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Sep 17, 2008 3:59 pm

An irreverent Wall Street Blog
by Bill Singer
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As Woody Allen Said
Written: September 16, 2008

By Bill Singer

Many of you have phoned and written to me in recent days. Some of
the stories have been heart wrenching: the closing of your firm, the
loss of your job, the loss of your savings. The personal and
professional carnage is considerable; however, after nearly three
decades on Wall Street, I am no longer surprised when the pendulum
swings, as it now has. 

As most of we old hands know, this is not simply another recession or
another bear market. No, this is a more fundamental change--it is the
likely death of Pax Americana: the post-War ascendancy of the United
States of America to the role of world's sole economic and military
superpower. Although I doubt that the USA is headed for third-world
status or even that of a second rate power, there is no question that
we must now become accustomed to sharing power and more accustomed to
flexibility on the world stage. One always hopes in times such as these
that we learn the lessons. Unfortunately, those who brought us to this
precipice always seem to retain the reins of power and simply wheel the
carriages around for another run off the edge and into the abyss. If I
sound despondent, it is because I am. 

The ancient Greeks told the story of the Trojan princess Cassandra,
with whom the god Apollo fell in love. In the throes of his
infatuation, Apollo gave Cassandra the gift of prophecy. However, when
she failed to return his affection, Apollo cursed her so that no one
would ever believe her. Imagine Cassandra's anguish when she warned her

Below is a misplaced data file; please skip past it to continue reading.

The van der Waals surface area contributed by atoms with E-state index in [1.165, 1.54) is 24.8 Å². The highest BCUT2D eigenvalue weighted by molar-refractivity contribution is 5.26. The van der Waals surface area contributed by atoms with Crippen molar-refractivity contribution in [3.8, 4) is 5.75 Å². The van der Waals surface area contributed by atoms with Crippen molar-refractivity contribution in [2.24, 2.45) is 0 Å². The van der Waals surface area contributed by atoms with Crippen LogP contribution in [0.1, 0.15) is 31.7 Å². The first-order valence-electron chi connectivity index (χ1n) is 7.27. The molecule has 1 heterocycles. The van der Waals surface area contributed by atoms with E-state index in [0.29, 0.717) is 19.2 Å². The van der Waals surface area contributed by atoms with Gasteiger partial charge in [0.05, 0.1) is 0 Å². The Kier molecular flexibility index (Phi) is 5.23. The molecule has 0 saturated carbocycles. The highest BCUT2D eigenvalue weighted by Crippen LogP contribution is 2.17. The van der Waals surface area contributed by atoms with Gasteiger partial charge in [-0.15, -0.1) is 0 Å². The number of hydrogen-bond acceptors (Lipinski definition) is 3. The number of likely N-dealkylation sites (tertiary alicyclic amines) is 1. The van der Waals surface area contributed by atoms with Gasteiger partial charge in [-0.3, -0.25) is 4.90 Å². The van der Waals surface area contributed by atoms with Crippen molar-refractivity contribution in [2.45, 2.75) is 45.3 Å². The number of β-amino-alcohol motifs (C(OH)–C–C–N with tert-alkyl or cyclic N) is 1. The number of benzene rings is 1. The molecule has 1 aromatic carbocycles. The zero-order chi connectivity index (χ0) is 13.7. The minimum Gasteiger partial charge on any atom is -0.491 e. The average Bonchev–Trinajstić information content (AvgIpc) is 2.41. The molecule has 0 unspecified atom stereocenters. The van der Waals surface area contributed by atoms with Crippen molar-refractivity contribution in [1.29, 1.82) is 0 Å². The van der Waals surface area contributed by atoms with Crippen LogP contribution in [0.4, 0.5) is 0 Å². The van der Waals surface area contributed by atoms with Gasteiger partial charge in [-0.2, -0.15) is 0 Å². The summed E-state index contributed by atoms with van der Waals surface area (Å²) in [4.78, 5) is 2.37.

fellow Trojans that the Greeks were hiding in the Trojan Horse and
would destroy the city.

Wall Street is no different than ancient Troy. The Cassandras of our
age have long warned against lax regulation, against ineffective
regulators, against the corruption that permeates our political and
regulatory system. To some degree, I too stood on the ramparts and
pointed at the wooden horse being wheeled into our walls. Pointedly, I
have warned that the old NASD and its recent emanation as FINRA were
socially engineering small member firms out of business. I warned that
we were headed for a securities industry populated with mega-firms and
that when the firestorm came, as it inevitably would, that those
monsters would melt. I warned that we would need smaller,
independent/regional brokers to fuel our return to financial health,
and their diminishing numbers raised troubling concerns. 

Yet those fools opened the gates for that damn wooden horse! And now they wonder why the city is burning down around them.

What would I propose to replace our current system?  I re-state the long
published cornerstones of my decade-old calls for industry reform:

End self-regulation of Wall Street Promote the independent/regional brokerage firm model and restore local
capital formation Professionalize the hundreds of thousands of registered persons in the
securities industry End the practice of making the public customer the property of the
Broker-Dealer Ensure that a registered person is unencumbered by conflicts of interest
and pressures to sell house product Create a national auditing agency to monitor the integrity of assets and
risk management policies across the financial community Insist that regulators promulgate fair regulations, engage in effective
regulation, and pursue education and remedial measures in addition to

Sadly, I harbor few expectations that any of the measures above will be
implemented.  In recent days, all that comes to mind is a wonderful quote
from Woody Allen.  Perhaps in times such as these, all we are left with is
a cynic's sense of irony:

More than any other time
in history, mankind faces a crossroads. One path leads to despair and
utter hopelessness. The other, to total extinction. Let us pray we have
the wisdom to choose correctly.

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